Site Meter

Monday, June 16, 2008

I am not favorably impressed by Paul Krugman's latest Op-Ed

Basically I think he doesn't recognise the genius of Barack Obama's fiscal proposals. It is almost odd as he presents the facts needed to make the argument that Barack Obama has found the antidote to Bush's poision pill and then refuses to make the inference which to me sounds obvious.

Roughly Krugman has two objections
1) Obama is not increasing the income tax enough and is using some of the increase in taxes on families making over $250,000 per year to pay $500 per individual $1,000 per family (to families which make up to $70,000 IIRC). This leaves too little money to pay for health care reform

2) Obama is proposing increasing the payroll tax on individuals who make over $250,000. This is not needed for Social Security so it shouldn't be done.

In other setting Krugman has objected that claims that a policy strengthens social security are tricks as we can't trust politicians with the trust fund which they treat just as if it were the general fund.

The three criticisms add up to exactly zero. Krugman complains that, under Obama's proposals there will be too little money in the general fund, too much money in the trust fund and, besides, there is, in practice no difference between the two.

I think that, given the facts, and, in particular the facts as presented by Krugman, it is obvious that Obama plans to use the payroll tax increase to pay for health care reform.

If Krugman is right that it is not needed for social security this is fine. If the social security system is really in crisis, the Obama would be making a mistake.

The thing which is actually weird is that Krugman suggests that Obama is too unwilling to break with Bush and his evidence is the two proposals to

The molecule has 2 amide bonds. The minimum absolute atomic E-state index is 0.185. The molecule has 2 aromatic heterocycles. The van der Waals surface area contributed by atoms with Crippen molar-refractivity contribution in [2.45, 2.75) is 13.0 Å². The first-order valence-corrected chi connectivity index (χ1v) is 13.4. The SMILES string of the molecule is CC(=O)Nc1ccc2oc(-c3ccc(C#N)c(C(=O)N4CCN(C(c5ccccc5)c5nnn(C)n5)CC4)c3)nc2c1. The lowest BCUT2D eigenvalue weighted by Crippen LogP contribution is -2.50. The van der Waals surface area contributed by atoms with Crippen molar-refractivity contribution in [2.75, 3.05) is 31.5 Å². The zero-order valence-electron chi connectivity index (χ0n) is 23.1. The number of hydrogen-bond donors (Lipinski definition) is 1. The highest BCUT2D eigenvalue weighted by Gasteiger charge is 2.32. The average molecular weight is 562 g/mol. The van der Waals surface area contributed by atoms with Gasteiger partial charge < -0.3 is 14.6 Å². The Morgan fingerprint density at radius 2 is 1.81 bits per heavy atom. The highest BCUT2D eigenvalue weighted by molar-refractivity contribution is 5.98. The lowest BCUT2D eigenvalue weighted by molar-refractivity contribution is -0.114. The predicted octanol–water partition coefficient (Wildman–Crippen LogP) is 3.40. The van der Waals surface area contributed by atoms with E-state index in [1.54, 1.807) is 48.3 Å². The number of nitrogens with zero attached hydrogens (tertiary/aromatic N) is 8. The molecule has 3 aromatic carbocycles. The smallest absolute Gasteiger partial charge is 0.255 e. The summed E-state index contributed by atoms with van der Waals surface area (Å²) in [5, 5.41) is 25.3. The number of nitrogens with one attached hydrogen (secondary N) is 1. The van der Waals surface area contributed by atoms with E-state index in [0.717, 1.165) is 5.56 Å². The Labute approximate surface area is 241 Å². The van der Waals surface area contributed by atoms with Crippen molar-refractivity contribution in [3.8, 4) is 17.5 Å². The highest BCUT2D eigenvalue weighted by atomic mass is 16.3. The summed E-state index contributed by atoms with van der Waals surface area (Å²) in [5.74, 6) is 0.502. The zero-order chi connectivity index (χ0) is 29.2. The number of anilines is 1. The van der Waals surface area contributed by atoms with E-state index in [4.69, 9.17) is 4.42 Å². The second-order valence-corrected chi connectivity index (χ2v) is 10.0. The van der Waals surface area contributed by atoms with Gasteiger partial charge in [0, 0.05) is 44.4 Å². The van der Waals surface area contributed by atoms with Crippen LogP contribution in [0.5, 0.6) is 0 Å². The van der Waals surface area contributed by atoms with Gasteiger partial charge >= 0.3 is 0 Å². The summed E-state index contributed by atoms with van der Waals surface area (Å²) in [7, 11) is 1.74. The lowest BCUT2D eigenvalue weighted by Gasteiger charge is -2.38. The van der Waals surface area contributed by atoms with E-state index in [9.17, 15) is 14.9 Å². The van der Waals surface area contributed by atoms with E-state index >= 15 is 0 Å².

take more money from people with individual wage and salary income over $250,000 year and to give a phased out sum to lower income households and individuals.

I don't see how anyone can perceive that pair of policies as Bushlike.

To me it seems clear that Obama is using the Republican's tricks against them (without by the way repeating their lies and misleading claims). the way to increase taxes without getting people angry is to say the increase is in FICA and will go to the trust fund (it worked for Reagan who is a famous tax cutter in spite of signing the largest tax increase in history into law). Then treat the trust fund as if it is the general fund.

This is an antidote to the poison pill. I think it is the only available antidote.
I don't see how anyone who is as smart as Krugman can fail to see what Obama is doing and why.

update: Over at economists view I wrote the above (and more) in a comment thread.

Bruce Webb criticized my reasoning.

Bruce Webb says...

"Paul Krugman's argument here is utter nonsense. He argues that Obama is too similar to Bush because, compared to Krugman, he wants to increase taxes on extremely rich people -- people whose individual wage and salary income is over $250,000 a year "

Waldman, "extremely rich people" do not draw most of their income from wages and salary to begin with, instead they draw it on returns on capital, returns which are not subject to FICA. To the extent we really see the extent of Obama's plan it looks to sock a particular small band of upper income wage workers, which as far as I can see would be the professional class, while giving the investor class a free pass. I don't see what is 'progressive' about handing the bill for universal health coverage to doctors and lawyers while giving hedge fund managers a free pass. The whole thing is loopy, it is not Krugman's argument that is "nonsense".

Not to mention that increasing the flow of tax through the Trust Fund simply provides a backdoor source of cheap borrowing for the General Fund with the additional benefit of masking General Fund deficits via the Unified Budget. Under Social Security's current financial system boosting the flow of funds does nothing for longterm solvency absent other changes in overall finance which don't seem to be on the table.

If we really want progressive taxation we need to do it on the income tax side and extend it to all income. Why would we focus on wages and not total income to start with?

I replied to Bruce Webb

We disagree about the definition of extremely rich. I consider anyone with income over $250,000 a year extremely rich. People with wage and salary income over $250,000 a year have total income over $250,000 a year. If they have zero capital income and no one else in their family has any income at all and the family is *still* in the top 2% of the income distribution. I call that "very rich".